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Old 07-02-2014, 11:18 AM
 
65 posts, read 73,243 times
Reputation: 22

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OK so I just wanted to make sure I am not signing anything unusual.Is it standard contract or not?

It is a KW realtor. and I get to know her when I inquire about a listing at trulia and she responded for that listing which we are not sure is the right house for us but area wise we loved it . She told me she can represent me with other listings and will be very happy to work with. I am new to houston so we decided to just go with her.
I selected her as a realtor and they have sent me a broker agreement. Thats states for 3% commission from seller but in case if seller doesn't pay than I have to pay.(What if seller agrees to give 2.5% only then I will be paying 0.5%)?

If I breech the agreement I will have to pay the amount payable to realtor.
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Old 07-02-2014, 12:15 PM
 
1,013 posts, read 1,829,185 times
Reputation: 856
There are a few realtors on this site that can give better input than me, but you should not pay any fees to the realtors at all. That all goes to the seller.

I believe you can break the broker agreement as well if you aren't happy with the service. You just have to sign some paperwork,
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Old 07-02-2014, 12:23 PM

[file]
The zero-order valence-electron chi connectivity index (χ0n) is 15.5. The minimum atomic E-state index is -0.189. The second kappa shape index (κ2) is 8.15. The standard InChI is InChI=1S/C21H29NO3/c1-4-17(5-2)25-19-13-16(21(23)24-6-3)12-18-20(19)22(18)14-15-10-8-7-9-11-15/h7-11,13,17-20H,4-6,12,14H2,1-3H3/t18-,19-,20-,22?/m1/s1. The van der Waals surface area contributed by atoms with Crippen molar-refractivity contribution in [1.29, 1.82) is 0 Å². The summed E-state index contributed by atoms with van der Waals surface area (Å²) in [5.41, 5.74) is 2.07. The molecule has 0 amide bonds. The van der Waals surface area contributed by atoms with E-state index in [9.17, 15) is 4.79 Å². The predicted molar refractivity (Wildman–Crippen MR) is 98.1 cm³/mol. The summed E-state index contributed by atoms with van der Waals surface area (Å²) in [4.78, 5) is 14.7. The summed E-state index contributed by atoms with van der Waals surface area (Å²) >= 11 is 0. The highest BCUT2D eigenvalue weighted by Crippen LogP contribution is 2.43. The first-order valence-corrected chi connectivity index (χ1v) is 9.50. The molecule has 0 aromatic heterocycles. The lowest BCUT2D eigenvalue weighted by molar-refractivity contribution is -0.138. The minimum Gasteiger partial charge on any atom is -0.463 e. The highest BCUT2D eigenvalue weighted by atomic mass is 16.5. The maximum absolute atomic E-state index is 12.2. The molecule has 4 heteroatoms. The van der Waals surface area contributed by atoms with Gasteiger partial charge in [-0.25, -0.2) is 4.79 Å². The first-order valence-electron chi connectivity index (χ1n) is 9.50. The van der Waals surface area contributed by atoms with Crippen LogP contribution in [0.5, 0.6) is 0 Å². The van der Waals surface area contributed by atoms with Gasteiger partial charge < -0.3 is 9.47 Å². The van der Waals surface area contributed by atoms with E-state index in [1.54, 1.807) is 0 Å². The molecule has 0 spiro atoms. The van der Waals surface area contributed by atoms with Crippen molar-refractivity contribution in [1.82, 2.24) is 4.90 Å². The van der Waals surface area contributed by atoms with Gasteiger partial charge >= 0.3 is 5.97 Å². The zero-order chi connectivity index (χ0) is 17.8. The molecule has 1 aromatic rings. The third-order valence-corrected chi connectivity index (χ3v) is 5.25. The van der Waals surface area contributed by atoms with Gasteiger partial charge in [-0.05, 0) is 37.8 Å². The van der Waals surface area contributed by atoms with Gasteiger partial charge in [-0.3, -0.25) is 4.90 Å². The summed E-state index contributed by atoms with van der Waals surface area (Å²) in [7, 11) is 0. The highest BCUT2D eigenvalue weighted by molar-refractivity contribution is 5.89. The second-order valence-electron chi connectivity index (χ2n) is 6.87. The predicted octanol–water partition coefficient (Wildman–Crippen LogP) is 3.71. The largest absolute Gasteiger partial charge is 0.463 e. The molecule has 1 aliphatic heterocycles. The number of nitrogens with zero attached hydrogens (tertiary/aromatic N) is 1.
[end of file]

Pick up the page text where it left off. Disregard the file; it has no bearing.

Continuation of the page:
174 posts, read 340,335 times
Reputation: 120
Quote:
Originally Posted by Mr. Krinkle View Post
There are a few realtors on this site that can give better input than me, but you should not pay any fees to the realtors at all. That all goes to the seller.

I believe you can break the broker agreement as well if you aren't happy with the service. You just have to sign some paperwork,
I agree, all the commission is paid by the Seller. Buyer is not responsible for any commission. You can ask your realtor for clarification and make sure you and him are on the same page. I think the agreement is a standard document to protect your realtor to get the commission for the house he shown you. I think it is fairly common practice.
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Old 07-02-2014, 01:41 PM
 
126 posts, read 184,198 times
Reputation: 61
I just signed something similiar. I discussed this topic with my realtor. She basically told me that if the seller is only willing to pay 2.5% she would structure our offer to make up for the difference somehow. I think this is a very standard practice and that form is a standard form. Go for it!
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Old 07-02-2014, 01:49 PM
 
Location: Rural Central Texas
3,606 posts, read 9,264,749 times
Reputation: 5448
This may well be something that is becoming more common, but I would not do it. The multiple listing service mandates a common commission to the selling broker, so unless you are being shown listings like FSBO or non-MLS broker listings there will not be a situation where the agent gets less than the standard 3%. I think that it is your choice if you want to make an offer on a non-MLS property and include a stipulation for a 3% commission to your selling broker, or the agent can negotiate a separate listing agreement with the listing broker or owner for a specific commission on their own.